Stanford Self-Management Programs

In these evidence-based workshops developed by Stanford University’s Patient Education Research Center, participants are supported as they develop skills needed in the day-to-day management of chronic health conditions. Participants meet in community settings for 2.5 hours for six highly interactive weekly sessions that focus on sharing experiences and skills-building. The workshops are facilitated by trained Peer Leaders or Master Trainers in pairs, one or both of whom is living with a chronic health condition. Stanford Self-Management programs are designed to complement and enhance traditional clinical treatment and disease specific education programs.

 

Chronic Disease Self-Management Program (CDSMP)

The CDSMP is a workshop where people with different chronic conditions attend together and develop the skills needed in the day-to-day management of their conditions with a goal of maintaining and/or increasing life’s activities. The curriculum supports self-managed behavior modification and coping strategies to enable participants to better manage their health condition(s), medications, and increase physical activity levels.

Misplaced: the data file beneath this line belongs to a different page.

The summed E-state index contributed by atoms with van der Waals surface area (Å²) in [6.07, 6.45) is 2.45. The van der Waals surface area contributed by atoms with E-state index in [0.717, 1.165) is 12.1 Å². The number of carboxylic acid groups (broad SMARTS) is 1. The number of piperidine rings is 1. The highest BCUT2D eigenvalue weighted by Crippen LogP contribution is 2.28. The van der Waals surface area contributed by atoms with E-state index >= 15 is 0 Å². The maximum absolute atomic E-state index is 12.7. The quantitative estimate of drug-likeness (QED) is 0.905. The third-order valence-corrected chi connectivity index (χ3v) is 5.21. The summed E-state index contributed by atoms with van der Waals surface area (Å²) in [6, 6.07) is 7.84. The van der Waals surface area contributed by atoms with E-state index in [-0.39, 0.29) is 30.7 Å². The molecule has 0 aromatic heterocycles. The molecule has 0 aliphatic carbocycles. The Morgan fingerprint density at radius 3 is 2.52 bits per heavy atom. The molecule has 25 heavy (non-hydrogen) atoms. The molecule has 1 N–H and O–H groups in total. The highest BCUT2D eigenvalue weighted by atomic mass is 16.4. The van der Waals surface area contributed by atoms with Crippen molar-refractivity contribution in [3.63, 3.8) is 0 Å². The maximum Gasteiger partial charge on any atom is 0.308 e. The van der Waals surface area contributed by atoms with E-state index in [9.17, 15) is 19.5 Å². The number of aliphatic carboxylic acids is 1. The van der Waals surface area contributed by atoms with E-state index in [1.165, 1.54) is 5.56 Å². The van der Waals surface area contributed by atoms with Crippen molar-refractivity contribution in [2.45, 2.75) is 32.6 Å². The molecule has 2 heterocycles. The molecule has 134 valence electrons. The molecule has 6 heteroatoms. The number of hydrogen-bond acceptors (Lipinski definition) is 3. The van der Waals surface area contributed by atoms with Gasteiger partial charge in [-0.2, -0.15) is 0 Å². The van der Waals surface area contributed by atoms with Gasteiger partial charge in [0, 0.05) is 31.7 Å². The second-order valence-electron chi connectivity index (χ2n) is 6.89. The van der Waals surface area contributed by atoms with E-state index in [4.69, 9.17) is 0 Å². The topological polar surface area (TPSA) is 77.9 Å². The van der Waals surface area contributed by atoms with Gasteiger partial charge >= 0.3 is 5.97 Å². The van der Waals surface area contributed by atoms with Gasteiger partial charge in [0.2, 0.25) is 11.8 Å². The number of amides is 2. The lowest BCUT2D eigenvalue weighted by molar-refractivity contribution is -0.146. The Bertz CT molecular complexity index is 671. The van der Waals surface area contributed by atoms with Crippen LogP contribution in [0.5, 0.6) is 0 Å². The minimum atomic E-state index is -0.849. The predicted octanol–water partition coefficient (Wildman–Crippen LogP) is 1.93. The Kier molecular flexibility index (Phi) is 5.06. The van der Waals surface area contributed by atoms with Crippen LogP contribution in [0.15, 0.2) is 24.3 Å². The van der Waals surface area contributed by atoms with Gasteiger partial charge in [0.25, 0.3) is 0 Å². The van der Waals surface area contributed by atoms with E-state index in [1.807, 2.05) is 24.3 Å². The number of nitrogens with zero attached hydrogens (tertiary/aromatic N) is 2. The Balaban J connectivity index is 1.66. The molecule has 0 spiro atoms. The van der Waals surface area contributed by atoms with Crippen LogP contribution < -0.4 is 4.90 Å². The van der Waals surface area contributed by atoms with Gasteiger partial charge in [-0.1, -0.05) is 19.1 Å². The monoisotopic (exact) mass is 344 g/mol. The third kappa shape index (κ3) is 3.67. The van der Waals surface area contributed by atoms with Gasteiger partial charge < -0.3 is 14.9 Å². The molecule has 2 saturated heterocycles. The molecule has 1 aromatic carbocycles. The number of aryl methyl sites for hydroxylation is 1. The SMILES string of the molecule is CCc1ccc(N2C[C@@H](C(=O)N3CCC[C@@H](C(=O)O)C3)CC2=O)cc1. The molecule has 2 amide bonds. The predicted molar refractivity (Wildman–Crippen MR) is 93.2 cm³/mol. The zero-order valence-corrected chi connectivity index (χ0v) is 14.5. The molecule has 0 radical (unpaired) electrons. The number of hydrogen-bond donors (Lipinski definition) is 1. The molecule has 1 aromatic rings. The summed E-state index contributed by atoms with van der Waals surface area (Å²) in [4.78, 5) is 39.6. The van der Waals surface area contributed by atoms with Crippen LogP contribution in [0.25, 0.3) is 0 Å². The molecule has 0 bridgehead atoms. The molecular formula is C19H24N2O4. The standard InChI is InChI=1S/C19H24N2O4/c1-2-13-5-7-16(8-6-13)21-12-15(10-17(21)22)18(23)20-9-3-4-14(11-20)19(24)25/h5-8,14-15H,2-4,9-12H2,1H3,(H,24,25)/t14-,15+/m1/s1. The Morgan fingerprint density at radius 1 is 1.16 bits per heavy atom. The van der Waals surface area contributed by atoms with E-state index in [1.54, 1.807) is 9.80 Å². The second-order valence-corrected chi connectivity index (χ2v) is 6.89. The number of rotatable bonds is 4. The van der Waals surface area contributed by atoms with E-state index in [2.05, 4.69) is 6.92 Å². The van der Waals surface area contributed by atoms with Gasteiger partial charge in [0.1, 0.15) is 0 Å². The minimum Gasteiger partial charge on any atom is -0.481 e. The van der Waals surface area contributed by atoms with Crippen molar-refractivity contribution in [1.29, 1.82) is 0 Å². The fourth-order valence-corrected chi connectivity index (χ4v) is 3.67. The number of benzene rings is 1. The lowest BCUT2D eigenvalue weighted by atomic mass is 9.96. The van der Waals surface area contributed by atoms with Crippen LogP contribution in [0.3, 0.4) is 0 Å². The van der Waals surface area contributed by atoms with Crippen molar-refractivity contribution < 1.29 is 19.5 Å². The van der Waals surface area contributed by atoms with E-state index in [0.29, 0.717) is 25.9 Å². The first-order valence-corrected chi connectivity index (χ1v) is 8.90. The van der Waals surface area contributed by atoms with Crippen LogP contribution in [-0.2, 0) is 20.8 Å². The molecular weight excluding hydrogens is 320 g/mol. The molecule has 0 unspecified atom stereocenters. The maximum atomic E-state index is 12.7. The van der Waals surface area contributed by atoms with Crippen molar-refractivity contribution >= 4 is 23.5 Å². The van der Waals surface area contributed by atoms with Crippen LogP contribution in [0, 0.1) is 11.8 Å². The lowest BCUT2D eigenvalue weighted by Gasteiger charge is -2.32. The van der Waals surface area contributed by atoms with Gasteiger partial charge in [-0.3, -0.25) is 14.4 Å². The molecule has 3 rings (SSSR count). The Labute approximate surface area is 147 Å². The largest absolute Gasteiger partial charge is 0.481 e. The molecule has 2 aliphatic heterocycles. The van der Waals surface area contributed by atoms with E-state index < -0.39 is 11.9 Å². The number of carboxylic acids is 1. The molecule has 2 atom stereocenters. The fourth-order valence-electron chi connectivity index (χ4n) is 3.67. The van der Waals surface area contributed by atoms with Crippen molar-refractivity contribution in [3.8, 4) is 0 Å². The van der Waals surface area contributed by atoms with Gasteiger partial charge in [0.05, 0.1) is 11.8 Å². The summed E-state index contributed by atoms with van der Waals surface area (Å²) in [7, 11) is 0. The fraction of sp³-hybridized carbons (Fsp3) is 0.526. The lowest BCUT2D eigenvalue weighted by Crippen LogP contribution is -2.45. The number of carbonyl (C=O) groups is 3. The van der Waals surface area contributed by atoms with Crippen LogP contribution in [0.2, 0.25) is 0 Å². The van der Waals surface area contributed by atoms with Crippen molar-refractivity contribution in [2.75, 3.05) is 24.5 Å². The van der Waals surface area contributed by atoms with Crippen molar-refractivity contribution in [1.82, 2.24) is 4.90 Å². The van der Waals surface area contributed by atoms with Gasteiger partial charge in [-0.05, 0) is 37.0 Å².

Tomando Control de su Salud (Spanish CDSMP)

This is the Spanish version of the Chronic Disease Self-Management Program that was designed in Spanish for Spanish- speakers. Although very similar in content, the program is not a direct linguistic translation of the CDSMP although topics are similar. The curriculum supports self-managed behavior modification and coping strategies to enable participants to better manage their health condition(s), medications, and increase physical activity levels.

Diabetes Self-Management Program (DSMP)

The Diabetes Self-Management Program is a 6-week workshop for people with type 2 diabetes. It teaches the skills needed in the day-to-day management of diabetes and to maintain and/or increase life’s activities. This workshop supports participants in developing the skills needed in the day-to-day management of type 2 diabetes. The curriculum supports self-managed behavior modification and coping strategies to enable participants to manage their type 2 diabetes, food choices, medications, and increase physical activity levels.

Programa de Manejo Personal de la Diabetes (Spanish DSMP)